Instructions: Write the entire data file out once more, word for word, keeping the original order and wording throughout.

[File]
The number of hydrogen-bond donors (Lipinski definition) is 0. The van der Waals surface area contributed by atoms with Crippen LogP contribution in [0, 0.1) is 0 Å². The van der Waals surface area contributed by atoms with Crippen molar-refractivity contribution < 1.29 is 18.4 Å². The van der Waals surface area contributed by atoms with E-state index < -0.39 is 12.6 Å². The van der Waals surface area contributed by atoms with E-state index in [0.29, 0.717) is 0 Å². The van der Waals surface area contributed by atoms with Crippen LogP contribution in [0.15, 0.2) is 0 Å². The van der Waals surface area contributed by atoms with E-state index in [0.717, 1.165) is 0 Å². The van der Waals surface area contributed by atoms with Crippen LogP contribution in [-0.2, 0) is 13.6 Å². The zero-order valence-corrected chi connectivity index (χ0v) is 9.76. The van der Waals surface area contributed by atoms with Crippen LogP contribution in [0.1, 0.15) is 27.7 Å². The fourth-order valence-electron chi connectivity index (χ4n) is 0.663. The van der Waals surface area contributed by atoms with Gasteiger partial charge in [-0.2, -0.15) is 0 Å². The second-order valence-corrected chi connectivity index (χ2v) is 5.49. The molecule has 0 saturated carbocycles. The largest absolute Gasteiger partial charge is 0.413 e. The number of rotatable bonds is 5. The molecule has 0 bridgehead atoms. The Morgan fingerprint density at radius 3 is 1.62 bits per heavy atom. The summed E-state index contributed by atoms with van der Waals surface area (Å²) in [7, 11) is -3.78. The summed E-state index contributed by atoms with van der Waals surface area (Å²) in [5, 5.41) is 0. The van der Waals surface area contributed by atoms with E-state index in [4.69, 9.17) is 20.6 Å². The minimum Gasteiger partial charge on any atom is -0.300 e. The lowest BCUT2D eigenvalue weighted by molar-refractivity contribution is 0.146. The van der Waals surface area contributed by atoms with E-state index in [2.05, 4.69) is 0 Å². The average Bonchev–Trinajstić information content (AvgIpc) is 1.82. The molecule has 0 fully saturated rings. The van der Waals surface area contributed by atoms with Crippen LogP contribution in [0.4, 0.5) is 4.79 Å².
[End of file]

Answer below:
The number of hydrogen-bond donors (Lipinski definition) is 0. The van der Waals surface area contributed by atoms with Crippen LogP contribution in [0, 0.1) is 0 Å². The van der Waals surface area contributed by atoms with Crippen molar-refractivity contribution < 1.29 is 18.4 Å². The van der Waals surface area contributed by atoms with E-state index < -0.39 is 12.6 Å². The van der Waals surface area contributed by atoms with E-state index in [0.29, 0.717) is 0 Å². The van der Waals surface area contributed by atoms with Crippen LogP contribution in [0.15, 0.2) is 0 Å². The van der Waals surface area contributed by atoms with E-state index in [0.717, 1.165) is 0 Å². The van der Waals surface area contributed by atoms with Crippen LogP contribution in [-0.2, 0) is 13.6 Å². The zero-order valence-corrected chi connectivity index (χ0v) is 9.76. The van der Waals surface area contributed by atoms with Crippen LogP contribution in [0.1, 0.15) is 27.7 Å². The fourth-order valence-electron chi connectivity index (χ4n) is 0.663. The van der Waals surface area contributed by atoms with Gasteiger partial charge in [-0.2, -0.15) is 0 Å². The second-order valence-corrected chi connectivity index (χ2v) is 5.49. The molecule has 0 saturated carbocycles. The largest absolute Gasteiger partial charge is 0.413 e. The number of rotatable bonds is 5. The molecule has 0 bridgehead atoms. The Morgan fingerprint density at radius 3 is 1.62 bits per heavy atom. The summed E-state index contributed by atoms with van der Waals surface area (Å²) in [7, 11) is -3.78. The summed E-state index contributed by atoms with van der Waals surface area (Å²) in [5, 5.41) is 0. The van der Waals surface area contributed by atoms with E-state index in [4.69, 9.17) is 20.6 Å². The minimum Gasteiger partial charge on any atom is -0.300 e. The lowest BCUT2D eigenvalue weighted by molar-refractivity contribution is 0.146. The van der Waals surface area contributed by atoms with E-state index in [2.05, 4.69) is 0 Å². The average Bonchev–Trinajstić information content (AvgIpc) is 1.82. The molecule has 0 fully saturated rings. The van der Waals surface area contributed by atoms with Crippen LogP contribution in [0.4, 0.5) is 4.79 Å².